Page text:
Passive xovers are difficult to do and get right, plus can consume a lot of excess cost in redesign if parts are changed out. Plus no passive could ever begin to come close to what something like a DEQX could achieve.
 

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In domestic use, except for LF xovers to subs or extremely inefficient speakers, not much. I doubt more than 1/2 dB, worst case outside of the exceptions.
 

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I'm using some active EQ and use an old Yamaha receiver as a multichannel power amp, in addition to an Emotiva XPA5 that powers the main speakers. I use a new Yamaha receiver as if it were a pre pro, not using its power section at all. For a middling diy er like me, active EQ is just easier to get right, and that makes home building speakers practical for me.
 

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Discussion Starter #11
I'm using some active EQ and use an old Yamaha receiver as a multichannel power amp, in addition to an Emotiva XPA5 that powers the main speakers. I use a new Yamaha receiver as if it were a pre pro, not using its power section at all. For a middling diy er like me, active EQ is just easier to get right, and that makes home building speakers practical for me.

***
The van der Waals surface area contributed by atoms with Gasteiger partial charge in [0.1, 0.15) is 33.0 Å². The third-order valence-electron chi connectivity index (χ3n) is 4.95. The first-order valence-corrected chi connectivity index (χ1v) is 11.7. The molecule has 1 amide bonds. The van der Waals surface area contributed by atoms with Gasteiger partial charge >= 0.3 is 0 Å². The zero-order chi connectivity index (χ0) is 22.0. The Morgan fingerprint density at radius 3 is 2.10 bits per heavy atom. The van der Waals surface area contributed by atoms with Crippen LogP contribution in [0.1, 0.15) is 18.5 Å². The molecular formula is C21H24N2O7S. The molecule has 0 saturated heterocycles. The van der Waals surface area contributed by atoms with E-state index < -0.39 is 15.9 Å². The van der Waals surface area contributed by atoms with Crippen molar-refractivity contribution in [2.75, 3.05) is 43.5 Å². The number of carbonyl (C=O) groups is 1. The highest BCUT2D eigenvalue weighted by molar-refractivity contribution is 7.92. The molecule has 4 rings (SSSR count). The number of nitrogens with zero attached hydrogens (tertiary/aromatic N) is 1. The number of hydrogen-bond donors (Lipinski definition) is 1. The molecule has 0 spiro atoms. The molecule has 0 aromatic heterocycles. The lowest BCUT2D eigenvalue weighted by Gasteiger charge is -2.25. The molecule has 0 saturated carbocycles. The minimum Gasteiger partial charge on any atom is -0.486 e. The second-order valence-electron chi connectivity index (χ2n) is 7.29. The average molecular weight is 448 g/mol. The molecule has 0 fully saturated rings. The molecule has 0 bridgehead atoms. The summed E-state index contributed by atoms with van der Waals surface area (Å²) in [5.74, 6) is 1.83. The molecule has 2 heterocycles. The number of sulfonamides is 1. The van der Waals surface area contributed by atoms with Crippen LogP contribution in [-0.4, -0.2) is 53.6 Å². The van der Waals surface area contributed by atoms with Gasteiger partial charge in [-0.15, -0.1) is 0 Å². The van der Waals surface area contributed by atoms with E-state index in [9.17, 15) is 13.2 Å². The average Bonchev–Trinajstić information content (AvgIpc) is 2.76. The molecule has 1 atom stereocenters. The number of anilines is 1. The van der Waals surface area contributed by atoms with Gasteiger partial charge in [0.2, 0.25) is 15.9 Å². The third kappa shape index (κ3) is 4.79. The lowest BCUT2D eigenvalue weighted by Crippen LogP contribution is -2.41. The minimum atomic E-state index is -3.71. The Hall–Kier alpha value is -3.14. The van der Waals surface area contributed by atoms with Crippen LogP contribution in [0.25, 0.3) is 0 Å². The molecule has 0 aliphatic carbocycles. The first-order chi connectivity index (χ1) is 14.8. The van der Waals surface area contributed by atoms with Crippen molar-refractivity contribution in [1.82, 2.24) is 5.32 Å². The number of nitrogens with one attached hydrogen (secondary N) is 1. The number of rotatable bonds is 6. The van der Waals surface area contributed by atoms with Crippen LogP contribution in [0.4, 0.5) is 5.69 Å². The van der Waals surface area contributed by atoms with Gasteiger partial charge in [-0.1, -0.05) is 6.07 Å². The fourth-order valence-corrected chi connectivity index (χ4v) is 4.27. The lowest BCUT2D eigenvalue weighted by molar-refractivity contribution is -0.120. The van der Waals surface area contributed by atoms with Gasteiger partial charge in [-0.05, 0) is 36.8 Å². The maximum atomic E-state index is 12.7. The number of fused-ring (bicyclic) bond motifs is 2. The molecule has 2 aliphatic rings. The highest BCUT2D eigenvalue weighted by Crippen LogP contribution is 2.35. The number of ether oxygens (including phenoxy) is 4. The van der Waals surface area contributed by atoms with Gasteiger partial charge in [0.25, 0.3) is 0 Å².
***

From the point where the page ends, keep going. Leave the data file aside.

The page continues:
I'm actually going to go active........ and just have to invest the money in amps. I have a UPA7 that I'm using - and thinking about using it just for the tweeters for some 3ways that I'm building... I just wish you could adjust the gain of each channel on the UPA7.

I'm building some new 3 ways - and I need the flexibility that an active crossover provides - and the ability to adjust the gain on each channel.

Thanks for the comments from people..
 

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Active crossovers and per-driver amplification is the best possible way to built the speaker system. If you whant, i'll tell you why, but later: now i have to go.
 

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Active crossovers and per-driver amplification is the best possible way to built the speaker system. If you whant, i'll tell you why, but later: now i have to go.